The Win Without Pitching Manifesto was written by Blair Enns. His intended audience is creative firms like ad agencies, graphic design firms and marketing firms. All businesses should have some degree of creativity, but these types of businesses rely on it more than most. The book made many good points in the areas of expertise, target market and prospect / client engagement.
It was not necessarily described that way in the book, but that was my biggest takeaway. A commodity is a product or service that is seen as easily interchangeable by customers and clients. In other words, they view that you are selling the same thing that many others are selling with the same benefits. Consider products like fuel, milk and raw materials. Consider services like marketing, SEO, financial advising and even build-to-print machine shops and fabrication shops. The more commoditized your offering is, the more reliance you will have on marketing, discount pricing and touting customer service. The more commoditized, the more the competition.
To move your offerings off of the commodity line, leverage your expertise and creativity to develop branded and unique processes. These processes should be proven to deliver value and desirable results. Some processes may even qualify for patent. Certainly trademarks, service marks, copyrights and trade secrets are within reach. These types of things help show that your offerings are not a commodity.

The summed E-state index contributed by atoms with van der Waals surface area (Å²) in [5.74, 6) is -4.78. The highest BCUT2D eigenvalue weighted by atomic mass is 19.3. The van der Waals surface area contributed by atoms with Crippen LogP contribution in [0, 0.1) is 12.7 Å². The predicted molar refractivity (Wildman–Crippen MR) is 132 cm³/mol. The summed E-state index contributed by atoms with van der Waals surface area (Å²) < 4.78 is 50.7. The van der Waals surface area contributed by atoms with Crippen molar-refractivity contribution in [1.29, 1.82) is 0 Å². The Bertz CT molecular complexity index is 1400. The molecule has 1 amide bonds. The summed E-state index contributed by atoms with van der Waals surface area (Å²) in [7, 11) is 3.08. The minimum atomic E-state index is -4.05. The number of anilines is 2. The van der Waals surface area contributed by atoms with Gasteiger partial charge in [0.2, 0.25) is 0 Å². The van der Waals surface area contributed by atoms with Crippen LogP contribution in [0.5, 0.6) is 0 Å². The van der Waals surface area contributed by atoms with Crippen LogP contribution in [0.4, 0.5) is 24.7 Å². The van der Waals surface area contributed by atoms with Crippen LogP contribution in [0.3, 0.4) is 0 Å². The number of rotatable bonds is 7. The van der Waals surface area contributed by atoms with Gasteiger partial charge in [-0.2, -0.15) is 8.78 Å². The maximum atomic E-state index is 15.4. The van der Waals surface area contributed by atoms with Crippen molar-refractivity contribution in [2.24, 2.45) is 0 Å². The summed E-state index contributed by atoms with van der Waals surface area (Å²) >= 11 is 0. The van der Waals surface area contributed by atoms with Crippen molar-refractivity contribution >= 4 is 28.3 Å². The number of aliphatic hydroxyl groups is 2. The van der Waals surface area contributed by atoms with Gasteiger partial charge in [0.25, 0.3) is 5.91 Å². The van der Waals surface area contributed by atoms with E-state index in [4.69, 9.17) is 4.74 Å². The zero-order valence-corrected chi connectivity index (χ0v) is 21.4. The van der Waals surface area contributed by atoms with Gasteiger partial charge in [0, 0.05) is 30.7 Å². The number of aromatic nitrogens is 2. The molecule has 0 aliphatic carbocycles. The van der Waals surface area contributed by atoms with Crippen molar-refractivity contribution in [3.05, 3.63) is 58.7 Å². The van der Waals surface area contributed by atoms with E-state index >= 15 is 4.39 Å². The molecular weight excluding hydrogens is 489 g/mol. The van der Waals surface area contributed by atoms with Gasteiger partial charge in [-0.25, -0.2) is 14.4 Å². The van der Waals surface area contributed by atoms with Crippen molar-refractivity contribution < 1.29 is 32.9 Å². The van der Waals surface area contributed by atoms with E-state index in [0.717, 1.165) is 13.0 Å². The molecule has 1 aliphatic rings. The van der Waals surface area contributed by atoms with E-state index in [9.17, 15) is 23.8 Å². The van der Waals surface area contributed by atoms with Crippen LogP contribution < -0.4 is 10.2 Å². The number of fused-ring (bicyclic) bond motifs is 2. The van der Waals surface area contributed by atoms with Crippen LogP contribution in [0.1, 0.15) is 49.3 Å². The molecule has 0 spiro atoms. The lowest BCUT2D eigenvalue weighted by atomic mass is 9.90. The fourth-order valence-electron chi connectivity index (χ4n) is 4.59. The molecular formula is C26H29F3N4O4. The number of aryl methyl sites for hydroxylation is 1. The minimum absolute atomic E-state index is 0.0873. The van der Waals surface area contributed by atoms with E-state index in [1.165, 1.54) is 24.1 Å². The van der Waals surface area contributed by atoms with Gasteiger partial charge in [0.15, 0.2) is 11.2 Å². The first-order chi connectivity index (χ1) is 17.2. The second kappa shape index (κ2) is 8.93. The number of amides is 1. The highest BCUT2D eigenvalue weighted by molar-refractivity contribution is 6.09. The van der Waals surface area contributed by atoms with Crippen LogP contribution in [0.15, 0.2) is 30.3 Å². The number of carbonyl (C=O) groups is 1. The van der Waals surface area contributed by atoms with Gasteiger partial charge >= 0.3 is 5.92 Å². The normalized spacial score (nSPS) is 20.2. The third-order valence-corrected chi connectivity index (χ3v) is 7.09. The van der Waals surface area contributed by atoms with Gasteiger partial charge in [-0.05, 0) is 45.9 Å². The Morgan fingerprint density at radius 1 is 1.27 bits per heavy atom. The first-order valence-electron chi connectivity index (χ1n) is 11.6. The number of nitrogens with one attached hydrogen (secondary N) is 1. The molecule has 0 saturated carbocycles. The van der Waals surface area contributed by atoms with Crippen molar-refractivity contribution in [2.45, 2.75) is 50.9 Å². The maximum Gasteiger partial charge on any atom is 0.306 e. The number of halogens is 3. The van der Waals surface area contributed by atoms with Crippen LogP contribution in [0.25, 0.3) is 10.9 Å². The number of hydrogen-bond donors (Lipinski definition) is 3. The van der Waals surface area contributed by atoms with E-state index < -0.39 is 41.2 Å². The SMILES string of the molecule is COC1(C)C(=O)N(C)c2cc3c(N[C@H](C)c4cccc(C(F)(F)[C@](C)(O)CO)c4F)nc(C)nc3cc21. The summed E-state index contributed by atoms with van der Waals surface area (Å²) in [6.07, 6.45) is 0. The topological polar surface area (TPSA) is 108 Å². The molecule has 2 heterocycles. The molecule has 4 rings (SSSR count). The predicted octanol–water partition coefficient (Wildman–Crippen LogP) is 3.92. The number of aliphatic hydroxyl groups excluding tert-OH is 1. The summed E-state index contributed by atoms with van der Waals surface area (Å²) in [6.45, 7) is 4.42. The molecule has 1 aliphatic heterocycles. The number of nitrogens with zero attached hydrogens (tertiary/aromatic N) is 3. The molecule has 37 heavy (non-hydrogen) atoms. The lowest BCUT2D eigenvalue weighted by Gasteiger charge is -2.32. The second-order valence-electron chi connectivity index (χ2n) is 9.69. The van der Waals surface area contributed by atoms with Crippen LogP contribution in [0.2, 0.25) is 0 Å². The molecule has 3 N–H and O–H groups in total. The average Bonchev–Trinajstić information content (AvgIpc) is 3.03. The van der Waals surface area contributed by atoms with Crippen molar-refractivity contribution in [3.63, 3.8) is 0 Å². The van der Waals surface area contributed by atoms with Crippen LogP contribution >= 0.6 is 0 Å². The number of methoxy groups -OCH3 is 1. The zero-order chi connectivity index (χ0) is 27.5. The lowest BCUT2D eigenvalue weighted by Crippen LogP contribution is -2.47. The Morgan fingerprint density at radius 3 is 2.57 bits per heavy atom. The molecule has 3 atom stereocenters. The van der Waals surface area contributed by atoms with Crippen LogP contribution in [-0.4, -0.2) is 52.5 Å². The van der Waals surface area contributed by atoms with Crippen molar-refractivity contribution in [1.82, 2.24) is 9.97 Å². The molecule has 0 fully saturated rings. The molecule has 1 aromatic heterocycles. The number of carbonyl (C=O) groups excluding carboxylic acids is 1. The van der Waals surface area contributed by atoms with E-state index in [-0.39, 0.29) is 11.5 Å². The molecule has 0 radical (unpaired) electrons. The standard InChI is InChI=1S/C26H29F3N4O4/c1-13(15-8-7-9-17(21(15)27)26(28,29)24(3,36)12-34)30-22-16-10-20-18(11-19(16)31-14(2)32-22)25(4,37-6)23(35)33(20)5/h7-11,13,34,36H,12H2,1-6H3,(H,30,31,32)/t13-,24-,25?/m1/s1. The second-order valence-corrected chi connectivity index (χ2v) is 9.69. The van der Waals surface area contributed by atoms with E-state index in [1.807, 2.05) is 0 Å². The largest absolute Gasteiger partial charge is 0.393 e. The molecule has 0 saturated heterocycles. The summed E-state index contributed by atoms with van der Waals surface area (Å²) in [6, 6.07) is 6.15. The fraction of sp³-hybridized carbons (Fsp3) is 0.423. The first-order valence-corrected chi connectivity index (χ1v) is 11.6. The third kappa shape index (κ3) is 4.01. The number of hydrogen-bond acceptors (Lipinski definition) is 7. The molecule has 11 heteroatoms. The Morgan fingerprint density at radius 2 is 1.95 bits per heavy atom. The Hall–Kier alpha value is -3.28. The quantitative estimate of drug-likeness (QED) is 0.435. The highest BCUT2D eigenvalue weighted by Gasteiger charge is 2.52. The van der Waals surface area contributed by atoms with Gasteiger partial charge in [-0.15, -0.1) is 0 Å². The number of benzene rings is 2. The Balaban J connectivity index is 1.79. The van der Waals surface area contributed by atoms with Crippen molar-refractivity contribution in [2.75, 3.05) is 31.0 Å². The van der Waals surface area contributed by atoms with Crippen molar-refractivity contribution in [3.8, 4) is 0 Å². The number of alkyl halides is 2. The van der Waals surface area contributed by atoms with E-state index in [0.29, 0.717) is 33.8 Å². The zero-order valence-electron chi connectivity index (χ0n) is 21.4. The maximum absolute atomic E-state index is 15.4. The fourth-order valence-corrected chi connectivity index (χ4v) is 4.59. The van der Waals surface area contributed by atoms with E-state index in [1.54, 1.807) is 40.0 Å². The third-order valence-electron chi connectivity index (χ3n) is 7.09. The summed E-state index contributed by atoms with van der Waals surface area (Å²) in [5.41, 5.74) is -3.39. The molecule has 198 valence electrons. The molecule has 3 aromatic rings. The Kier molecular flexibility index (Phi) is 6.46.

For build to print machine shops and fabrication shops, leverage your expertise and creativity to develop new products and processes. There is pricing power in a patented and branded product that efficiently solves a problem in the market place.
We may not reach the stratosphere of innovation like Google, Facebook, GE or Halliburton. However, we can innovate within our small business markets and resources. Who knows, you may be the next Google or General Electric.
Contact us today for help in innovating and moving your offering off of the commodity line.